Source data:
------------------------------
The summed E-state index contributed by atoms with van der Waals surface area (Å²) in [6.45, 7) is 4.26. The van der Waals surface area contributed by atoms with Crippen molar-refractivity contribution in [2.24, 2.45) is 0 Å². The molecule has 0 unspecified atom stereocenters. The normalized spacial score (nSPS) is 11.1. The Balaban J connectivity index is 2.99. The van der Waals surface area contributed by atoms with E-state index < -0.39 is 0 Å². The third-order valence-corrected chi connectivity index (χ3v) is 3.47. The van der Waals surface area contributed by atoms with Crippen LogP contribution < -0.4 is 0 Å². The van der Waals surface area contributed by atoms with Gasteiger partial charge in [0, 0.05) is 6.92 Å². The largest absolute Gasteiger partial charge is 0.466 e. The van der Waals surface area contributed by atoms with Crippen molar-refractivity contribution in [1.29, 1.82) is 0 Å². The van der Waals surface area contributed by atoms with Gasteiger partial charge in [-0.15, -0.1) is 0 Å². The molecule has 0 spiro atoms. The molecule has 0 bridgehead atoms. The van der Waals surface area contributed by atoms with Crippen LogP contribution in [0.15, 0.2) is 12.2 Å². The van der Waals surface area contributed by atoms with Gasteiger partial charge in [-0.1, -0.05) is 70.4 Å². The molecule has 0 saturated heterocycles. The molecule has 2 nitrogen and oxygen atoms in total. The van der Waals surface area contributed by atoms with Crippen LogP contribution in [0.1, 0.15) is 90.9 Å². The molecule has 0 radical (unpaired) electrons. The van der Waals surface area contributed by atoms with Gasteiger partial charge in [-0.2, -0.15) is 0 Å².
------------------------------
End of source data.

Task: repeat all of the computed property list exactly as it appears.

The summed E-state index contributed by atoms with van der Waals surface area (Å²) in [6.45, 7) is 4.26. The van der Waals surface area contributed by atoms with Crippen molar-refractivity contribution in [2.24, 2.45) is 0 Å². The molecule has 0 unspecified atom stereocenters. The normalized spacial score (nSPS) is 11.1. The Balaban J connectivity index is 2.99. The van der Waals surface area contributed by atoms with E-state index < -0.39 is 0 Å². The third-order valence-corrected chi connectivity index (χ3v) is 3.47. The van der Waals surface area contributed by atoms with Crippen LogP contribution < -0.4 is 0 Å². The van der Waals surface area contributed by atoms with Gasteiger partial charge in [0, 0.05) is 6.92 Å². The largest absolute Gasteiger partial charge is 0.466 e. The van der Waals surface area contributed by atoms with Crippen molar-refractivity contribution in [1.29, 1.82) is 0 Å². The van der Waals surface area contributed by atoms with Gasteiger partial charge in [-0.15, -0.1) is 0 Å². The molecule has 0 spiro atoms. The molecule has 0 bridgehead atoms. The van der Waals surface area contributed by atoms with Crippen LogP contribution in [0.15, 0.2) is 12.2 Å². The van der Waals surface area contributed by atoms with Gasteiger partial charge in [-0.1, -0.05) is 70.4 Å². The molecule has 0 saturated heterocycles. The molecule has 2 nitrogen and oxygen atoms in total. The van der Waals surface area contributed by atoms with Crippen LogP contribution in [0.1, 0.15) is 90.9 Å². The molecule has 0 radical (unpaired) electrons. The van der Waals surface area contributed by atoms with Gasteiger partial charge in [-0.2, -0.15) is 0 Å².